Q&A: Are Flex Leases A Good Idea?

January 12, 2016 12:00 PM
Q&A: Are Flex Leases A Good Idea?

Wondering if you should propose a flexible farm lease to your landlord? With the prospect of low corn and soybean prices facing farmers in the months ahead, many producers are considering options to protect 
profitability. Cash rents are a significant expense, so they’re an understandable place to start. If you’re ready for an alternative to red ink, consider these answers to common questions about flex leases. 

1. What types of flex leases are there? 
One is a revenue share, where the cash rent for the land is based on a percentage of the crop’s gross revenue. The other is a base rent plus bonus in which a producer agrees to an additional landlord payment  if crop revenue exceeds a certain level, according to Alejandro Plastina, William Edwards and Ann M. Johans of Iowa State University Extension.  

2. How much is a reasonable base rent? 
It depends from farm to farm, but generally, it should be lower than what the fixed cash rent would be. “Otherwise, the landowner does not share in any of the downside risk,” according to the experts at Iowa State University Extension. 

3. Exactly what is a reasonable revenue share? 
Brace yourself. ”Most of the flexible leases in Iowa specify that the rent will be equal to anywhere from 25% to 40% of the gross crop value or gross crop revenue,” note the experts at Iowa State University Extension. After all, your landlord has agreed to share the risk of both price and yield.

4. What numbers should I crunch in advance? 
Know your production costs on a per-acre and per-bushel basis. And yes, those are your operation’s production costs, not what your state’s land-grant university projects them to be on average.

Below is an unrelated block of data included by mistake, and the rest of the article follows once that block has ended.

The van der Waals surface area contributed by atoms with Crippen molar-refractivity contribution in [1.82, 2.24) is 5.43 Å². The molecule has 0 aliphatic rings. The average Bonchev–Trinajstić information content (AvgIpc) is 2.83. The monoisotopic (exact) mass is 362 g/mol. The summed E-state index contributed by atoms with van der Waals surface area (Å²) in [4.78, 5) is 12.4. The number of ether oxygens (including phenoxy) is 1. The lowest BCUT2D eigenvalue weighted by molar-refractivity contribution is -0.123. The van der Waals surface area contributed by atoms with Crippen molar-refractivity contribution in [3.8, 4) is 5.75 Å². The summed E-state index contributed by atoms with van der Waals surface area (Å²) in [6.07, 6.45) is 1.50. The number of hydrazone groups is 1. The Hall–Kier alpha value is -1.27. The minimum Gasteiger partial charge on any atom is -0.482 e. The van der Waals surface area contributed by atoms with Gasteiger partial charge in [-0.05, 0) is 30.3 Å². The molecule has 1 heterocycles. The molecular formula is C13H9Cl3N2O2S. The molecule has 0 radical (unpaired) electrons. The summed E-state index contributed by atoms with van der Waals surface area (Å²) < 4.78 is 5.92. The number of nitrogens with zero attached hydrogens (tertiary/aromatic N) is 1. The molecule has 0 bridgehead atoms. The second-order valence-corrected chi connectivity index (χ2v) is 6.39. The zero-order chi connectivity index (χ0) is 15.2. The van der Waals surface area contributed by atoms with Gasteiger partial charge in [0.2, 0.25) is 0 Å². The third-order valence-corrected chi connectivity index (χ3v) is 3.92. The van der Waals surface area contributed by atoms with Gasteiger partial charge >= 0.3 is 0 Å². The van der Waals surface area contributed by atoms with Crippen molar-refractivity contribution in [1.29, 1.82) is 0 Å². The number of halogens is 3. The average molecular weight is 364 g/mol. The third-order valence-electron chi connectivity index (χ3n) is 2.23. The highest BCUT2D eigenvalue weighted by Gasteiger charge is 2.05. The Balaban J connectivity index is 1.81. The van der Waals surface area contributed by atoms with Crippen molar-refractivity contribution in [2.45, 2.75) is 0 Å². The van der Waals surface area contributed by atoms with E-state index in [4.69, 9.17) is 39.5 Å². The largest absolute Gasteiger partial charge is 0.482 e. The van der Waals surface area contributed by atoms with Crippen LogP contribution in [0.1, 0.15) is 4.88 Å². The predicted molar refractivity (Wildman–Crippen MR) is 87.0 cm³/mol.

5. How open do I have to be about numbers? 
The producer and landlord “must have a blunt discussion about their bottom line” if they are considering a flex agreement, says Allan Vyhnalek, educator with the University of Nebraska—Lincoln Extension in Platte County. “The tenant must share yields and the budget for that piece of ground. Landlords prefer cash rent because it’s packaged without risk.”

6. Can flex leases cost more than fixed ones? 
It’s possible. Cash rents for good farmland in central Illinois have averaged $226 per acre in recent years, compared to an average of $262 for cash rent with bonus leases, says ag economist Gary Schnitkey of the University of Illinois.

7. What would a flexible farm lease look like? 
You can find sample leases at aglease101.org, which has extensive resources for farmers and ranchers who rent ground. At the top of the page, click the tab titled Document Library and you’ll find PDFs with details on how to bargain for appropriate rental rates, tips to negotiate payment timing and more.

8. Are decision-making tools available? 
You’ll certainly want to plug in some numbers before you propose a figure, much less sign anything. You can find downloadable spreadsheets at farmdoc.illinois.edu/fasttools and extension.iastate.edu/agdm.

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Spell Check

Michael E
Dallas City, IL
1/14/2016 03:05 PM

  It's all market based, so finding a average cash rent the farmer and landowner can agree to where everyone benefits is the best. It's never equal but it can be close. Anyone with any Farm Management background knows there are going to be years where the farmer will come out on top and others (Like this year) where break even point may be a struggle. The farmer bears the risk any way the game is played. Keeping a good farmer who does a good job is important thus working with the farmer is key.

Hard Rock
Columbia, MO
1/20/2016 06:22 PM

  Flex leases are not what landlords want they want money and for it to be guaranteed no matter if the farmer makes a penny or looses his ass , they want cash DON'T KID YOURSELF!!!!! I tried to go to a flex this year and lost 400 acres to the 17000 acre guy!yes he is an ass but the land owners aren't any better if all they want is money. That 400 acres will not be worth farming in less than 4 years. Mined of nutrients, ditches will be unable to be crossed with an airplane let alone a planter. God bless the good landlords and good luck to all the rest of them, they will reap what they sow in the end!!!

lost farm
ville, IL
1/13/2016 06:03 PM

  It would seem that by sharing the risk it would be fair.The only problem is the Wizard of Oz that thinks what the farm will produce so his base rent is too high to begin with.So the Wiz can sell his story to the next guy .In 50 years the farm never produced what he thinks , but he is the new farm manager or THE WIZ


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